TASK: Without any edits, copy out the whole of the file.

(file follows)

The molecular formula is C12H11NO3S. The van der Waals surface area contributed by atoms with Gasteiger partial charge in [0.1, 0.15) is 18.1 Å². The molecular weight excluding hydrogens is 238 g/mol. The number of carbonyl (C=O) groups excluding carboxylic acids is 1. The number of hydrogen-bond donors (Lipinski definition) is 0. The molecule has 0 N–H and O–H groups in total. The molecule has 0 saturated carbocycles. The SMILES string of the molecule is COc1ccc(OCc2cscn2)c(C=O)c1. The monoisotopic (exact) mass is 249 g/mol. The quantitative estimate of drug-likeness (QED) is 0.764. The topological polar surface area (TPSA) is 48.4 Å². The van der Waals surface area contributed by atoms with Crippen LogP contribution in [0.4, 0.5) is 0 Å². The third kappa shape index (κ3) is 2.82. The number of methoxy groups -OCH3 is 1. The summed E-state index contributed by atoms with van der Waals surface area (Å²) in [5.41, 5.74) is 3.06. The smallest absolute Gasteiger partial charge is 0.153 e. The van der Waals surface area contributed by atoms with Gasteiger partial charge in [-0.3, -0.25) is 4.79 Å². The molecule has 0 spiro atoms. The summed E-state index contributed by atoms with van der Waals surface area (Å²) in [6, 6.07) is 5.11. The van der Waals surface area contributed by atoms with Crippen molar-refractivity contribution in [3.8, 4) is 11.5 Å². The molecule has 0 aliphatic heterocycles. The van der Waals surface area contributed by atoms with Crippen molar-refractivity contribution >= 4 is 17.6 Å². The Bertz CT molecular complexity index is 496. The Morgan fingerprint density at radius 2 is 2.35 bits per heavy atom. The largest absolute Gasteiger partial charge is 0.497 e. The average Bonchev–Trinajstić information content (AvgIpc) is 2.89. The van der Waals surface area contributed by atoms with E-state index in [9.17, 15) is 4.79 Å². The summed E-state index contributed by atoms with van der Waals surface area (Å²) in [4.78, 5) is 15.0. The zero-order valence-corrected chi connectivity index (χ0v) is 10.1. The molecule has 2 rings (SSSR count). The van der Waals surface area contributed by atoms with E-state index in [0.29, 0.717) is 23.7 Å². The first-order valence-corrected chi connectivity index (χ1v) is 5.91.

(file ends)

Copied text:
The molecular formula is C12H11NO3S. The van der Waals surface area contributed by atoms with Gasteiger partial charge in [0.1, 0.15) is 18.1 Å². The molecular weight excluding hydrogens is 238 g/mol. The number of carbonyl (C=O) groups excluding carboxylic acids is 1. The number of hydrogen-bond donors (Lipinski definition) is 0. The molecule has 0 N–H and O–H groups in total. The molecule has 0 saturated carbocycles. The SMILES string of the molecule is COc1ccc(OCc2cscn2)c(C=O)c1. The monoisotopic (exact) mass is 249 g/mol. The quantitative estimate of drug-likeness (QED) is 0.764. The topological polar surface area (TPSA) is 48.4 Å². The van der Waals surface area contributed by atoms with Crippen LogP contribution in [0.4, 0.5) is 0 Å². The third kappa shape index (κ3) is 2.82. The number of methoxy groups -OCH3 is 1. The summed E-state index contributed by atoms with van der Waals surface area (Å²) in [5.41, 5.74) is 3.06. The smallest absolute Gasteiger partial charge is 0.153 e. The van der Waals surface area contributed by atoms with Gasteiger partial charge in [-0.3, -0.25) is 4.79 Å². The molecule has 0 spiro atoms. The summed E-state index contributed by atoms with van der Waals surface area (Å²) in [6, 6.07) is 5.11. The van der Waals surface area contributed by atoms with Crippen molar-refractivity contribution in [3.8, 4) is 11.5 Å². The molecule has 0 aliphatic heterocycles. The van der Waals surface area contributed by atoms with Crippen molar-refractivity contribution >= 4 is 17.6 Å². The Bertz CT molecular complexity index is 496. The Morgan fingerprint density at radius 2 is 2.35 bits per heavy atom. The largest absolute Gasteiger partial charge is 0.497 e. The average Bonchev–Trinajstić information content (AvgIpc) is 2.89. The van der Waals surface area contributed by atoms with E-state index in [9.17, 15) is 4.79 Å². The summed E-state index contributed by atoms with van der Waals surface area (Å²) in [4.78, 5) is 15.0. The zero-order valence-corrected chi connectivity index (χ0v) is 10.1. The molecule has 2 rings (SSSR count). The van der Waals surface area contributed by atoms with E-state index in [0.29, 0.717) is 23.7 Å². The first-order valence-corrected chi connectivity index (χ1v) is 5.91.